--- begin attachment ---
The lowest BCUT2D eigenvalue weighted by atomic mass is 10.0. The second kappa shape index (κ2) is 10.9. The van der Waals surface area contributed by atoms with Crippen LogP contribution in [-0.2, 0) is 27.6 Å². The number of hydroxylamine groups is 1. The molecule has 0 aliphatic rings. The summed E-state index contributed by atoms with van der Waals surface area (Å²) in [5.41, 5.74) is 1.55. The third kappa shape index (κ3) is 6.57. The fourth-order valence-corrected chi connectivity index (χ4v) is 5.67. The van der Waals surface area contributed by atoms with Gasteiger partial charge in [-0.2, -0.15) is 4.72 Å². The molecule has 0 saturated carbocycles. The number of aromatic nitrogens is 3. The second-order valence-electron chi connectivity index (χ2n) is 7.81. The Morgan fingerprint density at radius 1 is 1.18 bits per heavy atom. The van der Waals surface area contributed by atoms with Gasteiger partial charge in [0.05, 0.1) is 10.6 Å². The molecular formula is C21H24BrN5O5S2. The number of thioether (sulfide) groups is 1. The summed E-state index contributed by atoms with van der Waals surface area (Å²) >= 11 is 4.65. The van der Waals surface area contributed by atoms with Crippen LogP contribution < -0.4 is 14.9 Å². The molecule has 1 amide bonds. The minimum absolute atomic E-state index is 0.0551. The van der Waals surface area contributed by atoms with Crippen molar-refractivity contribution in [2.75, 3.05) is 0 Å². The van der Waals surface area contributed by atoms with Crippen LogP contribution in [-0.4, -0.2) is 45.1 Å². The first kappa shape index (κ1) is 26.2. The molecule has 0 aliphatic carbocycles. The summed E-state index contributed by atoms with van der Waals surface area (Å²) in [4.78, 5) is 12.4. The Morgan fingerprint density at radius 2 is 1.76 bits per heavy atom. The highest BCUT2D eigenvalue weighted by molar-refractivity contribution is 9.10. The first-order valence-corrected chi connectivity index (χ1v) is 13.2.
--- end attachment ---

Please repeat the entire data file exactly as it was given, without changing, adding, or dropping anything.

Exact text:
The lowest BCUT2D eigenvalue weighted by atomic mass is 10.0. The second kappa shape index (κ2) is 10.9. The van der Waals surface area contributed by atoms with Crippen LogP contribution in [-0.2, 0) is 27.6 Å². The number of hydroxylamine groups is 1. The molecule has 0 aliphatic rings. The summed E-state index contributed by atoms with van der Waals surface area (Å²) in [5.41, 5.74) is 1.55. The third kappa shape index (κ3) is 6.57. The fourth-order valence-corrected chi connectivity index (χ4v) is 5.67. The van der Waals surface area contributed by atoms with Gasteiger partial charge in [-0.2, -0.15) is 4.72 Å². The molecule has 0 saturated carbocycles. The number of aromatic nitrogens is 3. The second-order valence-electron chi connectivity index (χ2n) is 7.81. The Morgan fingerprint density at radius 1 is 1.18 bits per heavy atom. The van der Waals surface area contributed by atoms with Gasteiger partial charge in [0.05, 0.1) is 10.6 Å². The molecular formula is C21H24BrN5O5S2. The number of thioether (sulfide) groups is 1. The summed E-state index contributed by atoms with van der Waals surface area (Å²) >= 11 is 4.65. The van der Waals surface area contributed by atoms with Crippen LogP contribution < -0.4 is 14.9 Å². The molecule has 1 amide bonds. The minimum absolute atomic E-state index is 0.0551. The van der Waals surface area contributed by atoms with Crippen molar-refractivity contribution in [2.75, 3.05) is 0 Å². The van der Waals surface area contributed by atoms with Crippen LogP contribution in [-0.4, -0.2) is 45.1 Å². The first kappa shape index (κ1) is 26.2. The molecule has 0 aliphatic carbocycles. The summed E-state index contributed by atoms with van der Waals surface area (Å²) in [4.78, 5) is 12.4. The Morgan fingerprint density at radius 2 is 1.76 bits per heavy atom. The highest BCUT2D eigenvalue weighted by molar-refractivity contribution is 9.10. The first-order valence-corrected chi connectivity index (χ1v) is 13.2.